A lot of research is emerging nowadays to show that you can really lower your blood pressure by consuming chocolate.
Researchers have suspected for many years now that chocolate may have a beneficial effect on blood pressure, ever since discovering that the indigenous Kuna people of the Central American island San Blas have normal blood pressure well into old age. One of the major lifestyle differences between the traditional Kuna and their urban relatives, scientists found, is that the traditional Kuna drink enormous quantities of essentially unprocessed cocoa.
Laboratory studies later confirmed that a group of naturally occurring chocolate chemicals called flavanols may have a beneficial effect on blood pressure. Scientists believe that flavanols cause nitric oxide to form in the body, which in turn relaxes and opens the blood vessels. Some flavonoids prevent atherosclerosis and promote the relaxation of arterial muscles, which allows arteries to dilate (widen) and blood flow to be easier. Other flavonoids reduce LDL oxidation and prevent platelets from sticking together. One study evaluated the affect of a plant rich in flavonoids on 120 men and women diagnosed with high blood pressure and high cholesterol. The study found significantly decreased systolic and diastolic blood pressure over a 6 month period linked to the plant flavonoids. Study participants also had reduced total cholesterol, LDL cholesterol, triglycerides, and increased HDL cholesterol. More studies are needed, but a there is a definite link between flavonoids and reduced blood pressure.
Recently, there has been little experimental evidence to suggest that benefit can be gained simply from eating the processed chocolate sold in the United States.
Then in August 2012, researchers from the National Institute of Integrative Medicine in Melbourne, Australia and the University of Adelaide published a research review in The Cochrane Library finding that people who consumed more chocolate or cocoa really do have lower blood pressure.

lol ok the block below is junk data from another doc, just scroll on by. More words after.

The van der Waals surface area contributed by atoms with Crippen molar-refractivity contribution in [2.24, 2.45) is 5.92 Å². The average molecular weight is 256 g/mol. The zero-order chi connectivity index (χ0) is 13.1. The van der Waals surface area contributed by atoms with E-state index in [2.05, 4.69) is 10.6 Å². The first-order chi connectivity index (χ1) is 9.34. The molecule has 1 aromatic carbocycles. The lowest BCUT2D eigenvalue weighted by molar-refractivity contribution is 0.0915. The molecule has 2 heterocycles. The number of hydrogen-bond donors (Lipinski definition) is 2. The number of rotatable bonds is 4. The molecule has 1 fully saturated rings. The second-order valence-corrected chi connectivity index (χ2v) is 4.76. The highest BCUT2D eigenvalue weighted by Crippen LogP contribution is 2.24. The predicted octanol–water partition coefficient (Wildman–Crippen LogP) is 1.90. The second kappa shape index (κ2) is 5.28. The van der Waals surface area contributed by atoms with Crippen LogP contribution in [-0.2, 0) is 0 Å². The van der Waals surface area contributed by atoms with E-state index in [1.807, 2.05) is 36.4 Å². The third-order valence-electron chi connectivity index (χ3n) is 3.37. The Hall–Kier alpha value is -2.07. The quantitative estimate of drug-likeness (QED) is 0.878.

The researchers reviewed the results of 20 separate studies involving a total of 856 people who were fed between three and 100 grams of chocolate or cocoa powder each day, containing between 30 and 1,080 mg of total flavanols. All the studies lasted between two and eight weeks, except for one that lasted 18 weeks.
On average, participants who consumed the chocolate lowered their blood pressure by two to three mmHg compared with participants given placebos. In trials where the placebo group consisted of people fed flavanol-free chocolate, the relative blood pressure decrease in the experimental group was even greater (three to four mmHg).
“Although we don’t yet have evidence for any sustained decrease in blood pressure, the small reduction we saw over the short term might complement other treatment options and might contribute to reducing the risk of cardiovascular disease,” lead researcher Karin Ried said.
Further evidence comes from a large longitudinal study conducted by researchers from the German Institute of Human Nutrition and published in the European Heart Journal in March 2010. Researchers collected dietary information on 19,357 people, all of whom were between the ages of 35 and 65, had no history of heart attack or stroke and were not taking blood pressure drugs. They found that patients who consumed the most chocolate (an average of 7.5 grams per day) had blood pressure about one mmHg lower than participants who ate the least (an average of 1.7 grams per day).
In the eight years following the study, the researchers found that participants who had the most chocolate were significantly less likely to suffer from heart attacks or strokes, and that differences in blood pressure accounted for 12 percent of this risk.
“Chocolate consumption appears to lower cardiovascular disease risk, in part through reducing blood pressure,” the researchers wrote.
Dark chocolate contains more than double the amount of flavonoids as milk chocolate, and — another strike against milk chocolate — the addition of milk may stop the intestines from absorbing the flavonoids. So if you’re going to eat chocolate, choose a variety that is at least 70 percent dark chocolate.
Of course, chocolate is also rich in calories and fat that will lead to weight gain if you overdo it, so make sure that you eat chocolate only in one-ounce snack-sized portions — and remember to account for the extra 150 calories in your daily calorie allotment.